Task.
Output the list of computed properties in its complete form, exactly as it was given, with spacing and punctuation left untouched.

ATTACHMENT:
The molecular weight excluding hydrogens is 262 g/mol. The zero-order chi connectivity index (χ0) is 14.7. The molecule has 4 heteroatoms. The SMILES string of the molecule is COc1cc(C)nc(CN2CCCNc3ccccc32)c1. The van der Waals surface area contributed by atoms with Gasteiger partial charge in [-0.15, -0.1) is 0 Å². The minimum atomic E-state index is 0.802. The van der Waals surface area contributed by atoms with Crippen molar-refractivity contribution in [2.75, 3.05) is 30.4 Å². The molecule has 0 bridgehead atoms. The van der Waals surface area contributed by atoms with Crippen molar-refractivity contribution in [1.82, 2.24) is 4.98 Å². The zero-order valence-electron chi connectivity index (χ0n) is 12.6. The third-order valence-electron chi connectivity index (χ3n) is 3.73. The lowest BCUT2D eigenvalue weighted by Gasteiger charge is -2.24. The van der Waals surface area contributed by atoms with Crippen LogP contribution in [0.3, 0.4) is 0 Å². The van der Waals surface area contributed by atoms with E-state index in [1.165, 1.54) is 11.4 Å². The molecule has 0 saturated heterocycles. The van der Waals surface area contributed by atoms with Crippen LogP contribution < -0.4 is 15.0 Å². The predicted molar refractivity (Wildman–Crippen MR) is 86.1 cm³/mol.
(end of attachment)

The molecular weight excluding hydrogens is 262 g/mol. The zero-order chi connectivity index (χ0) is 14.7. The molecule has 4 heteroatoms. The SMILES string of the molecule is COc1cc(C)nc(CN2CCCNc3ccccc32)c1. The van der Waals surface area contributed by atoms with Gasteiger partial charge in [-0.15, -0.1) is 0 Å². The minimum atomic E-state index is 0.802. The van der Waals surface area contributed by atoms with Crippen molar-refractivity contribution in [2.75, 3.05) is 30.4 Å². The molecule has 0 bridgehead atoms. The van der Waals surface area contributed by atoms with Crippen molar-refractivity contribution in [1.82, 2.24) is 4.98 Å². The zero-order valence-electron chi connectivity index (χ0n) is 12.6. The third-order valence-electron chi connectivity index (χ3n) is 3.73. The lowest BCUT2D eigenvalue weighted by Gasteiger charge is -2.24. The van der Waals surface area contributed by atoms with Crippen LogP contribution in [0.3, 0.4) is 0 Å². The van der Waals surface area contributed by atoms with E-state index in [1.165, 1.54) is 11.4 Å². The molecule has 0 saturated heterocycles. The van der Waals surface area contributed by atoms with Crippen LogP contribution < -0.4 is 15.0 Å². The predicted molar refractivity (Wildman–Crippen MR) is 86.1 cm³/mol.